A: In your Parts Library you may easily add
additional slides with minimum effort. Slides are created based upon
the users’ current aspect ratio of the drawing area. This ratio is
affected by the number of toolbars added to the top and sides, and the
number of command lines. To display slides closer to the ratio of your
image tile, you may have to adjust the aspect ratio of your drawing
area. This is more difficult to achieve if your desired ratio for an
image tile is more squared or more of a vertical rectangle shape.
In your Parts Library you may also use vector images with a little work. In the last section of Part 1 of the tutorial I cover creating your own icon images. This is the basics of what it’s all about. In Part 2 of the tutorial I will be including GetVectors.lsp and GetVectors.dcl. This program makes it very easy to create vector image functions with precise control over the aspect ratio of the image. Review the instructions at the top of the file.
Q: I downloaded your AutoLISP program GetIcon.lsp
from the following URL:
It's very good and easy to use. Also it's nice and similar to VBA. Is it possible for me to create and add my own icons?
A: Yes, you can and it's fairly easy and fun. Read the
last two paragraphs at the end of the Tutorial about icons, to get the
basics. The main thing to remember is that your drawing area is a 32x32
grid. Then follow the example below:
(defun YourIcon: ( ) ; <-- The function name ends with a colon ":"
(start_image "youricon") ; <-- The tile name is lower case, without a colon ":"
Have fun with it. At first try a few simple things to see how it's working. It is very easy to test as you make changes.
Just type (GetOk "" "" "youricon") ; <-- The icon name here is not case sensitive, but leave out the colon ":".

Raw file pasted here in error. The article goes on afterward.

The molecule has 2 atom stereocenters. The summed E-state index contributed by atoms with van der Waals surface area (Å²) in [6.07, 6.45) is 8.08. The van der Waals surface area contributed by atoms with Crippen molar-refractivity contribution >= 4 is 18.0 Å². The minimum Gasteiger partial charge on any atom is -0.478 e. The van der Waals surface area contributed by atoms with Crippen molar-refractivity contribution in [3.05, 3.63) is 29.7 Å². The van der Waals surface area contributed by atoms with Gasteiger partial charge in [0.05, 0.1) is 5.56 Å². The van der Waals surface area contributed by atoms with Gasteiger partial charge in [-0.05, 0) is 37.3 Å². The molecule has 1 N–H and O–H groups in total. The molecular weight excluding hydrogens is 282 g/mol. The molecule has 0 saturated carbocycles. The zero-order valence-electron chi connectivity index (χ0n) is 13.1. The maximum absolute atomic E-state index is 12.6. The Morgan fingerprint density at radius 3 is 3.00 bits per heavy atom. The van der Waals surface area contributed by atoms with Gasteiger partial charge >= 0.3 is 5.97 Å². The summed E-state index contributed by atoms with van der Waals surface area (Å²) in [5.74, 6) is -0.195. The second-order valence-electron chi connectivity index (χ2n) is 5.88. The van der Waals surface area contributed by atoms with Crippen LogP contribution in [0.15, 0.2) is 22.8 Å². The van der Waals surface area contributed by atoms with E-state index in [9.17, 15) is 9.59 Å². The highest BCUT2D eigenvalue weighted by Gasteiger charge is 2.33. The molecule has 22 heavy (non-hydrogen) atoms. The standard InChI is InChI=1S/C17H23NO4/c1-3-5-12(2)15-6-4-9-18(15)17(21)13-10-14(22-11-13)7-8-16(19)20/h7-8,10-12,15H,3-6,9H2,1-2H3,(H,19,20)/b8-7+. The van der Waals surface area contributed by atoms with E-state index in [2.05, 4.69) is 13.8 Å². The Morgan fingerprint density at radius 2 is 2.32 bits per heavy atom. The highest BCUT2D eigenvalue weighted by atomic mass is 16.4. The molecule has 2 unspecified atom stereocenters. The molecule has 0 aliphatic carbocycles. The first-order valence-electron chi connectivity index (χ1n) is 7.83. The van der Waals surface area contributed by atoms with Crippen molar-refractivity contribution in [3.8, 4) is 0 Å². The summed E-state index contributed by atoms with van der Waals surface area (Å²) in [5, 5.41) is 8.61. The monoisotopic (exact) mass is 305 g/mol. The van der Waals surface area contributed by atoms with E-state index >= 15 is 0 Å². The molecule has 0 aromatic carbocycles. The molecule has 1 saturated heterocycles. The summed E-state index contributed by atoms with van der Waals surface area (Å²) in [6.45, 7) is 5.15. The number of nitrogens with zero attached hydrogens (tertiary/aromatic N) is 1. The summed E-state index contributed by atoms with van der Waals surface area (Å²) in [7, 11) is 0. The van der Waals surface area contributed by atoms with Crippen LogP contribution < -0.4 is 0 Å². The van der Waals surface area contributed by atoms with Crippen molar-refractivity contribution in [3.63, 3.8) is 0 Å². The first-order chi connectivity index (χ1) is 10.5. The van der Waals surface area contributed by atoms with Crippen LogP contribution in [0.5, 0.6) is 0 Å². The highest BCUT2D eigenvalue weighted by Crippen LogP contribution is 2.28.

|Q: I searched your website for the AutoLISP function ViewDcl.lsp. Where can I find it so I can download it?||61023|
A: Currently ViewDcl is part of the MyDialogs support utilities. You may download MyDialogs.lsp and
MyDialogs.dcl from the tutorial page by using the Download Files tab at the top, or by going to the main AutoLISP Exchange
ViewDcl also uses the functions WordList and NoSpaces, which are part of the
MyDialogs support utilities.
P.S. ViewDcl has now been added to the main page.
|Q: Thank you very much! I think your examples are finally going to give me the help I need to be able to understand and use DCL. The function (MyEditText " My Edit Text" "") returns: MyEditText; error: too many arguments, when I run it. I discovered the problem when trying to develop a similar dialog using yours as an example. When I was unable to find any major difference between my example and yours, I ran yours. Am I doing something wrong, or is there a small problem with your example that you might be able to help me to resolve for use in my similar example?||61116|
I pasted your example on the AutoCAD command line and it works as usual.
Is it possible that you may have created another function named MyEditText
in another file? Do me a favor and download the files Search.lsp and
They are near the bottom of the page. This is a very handy utility to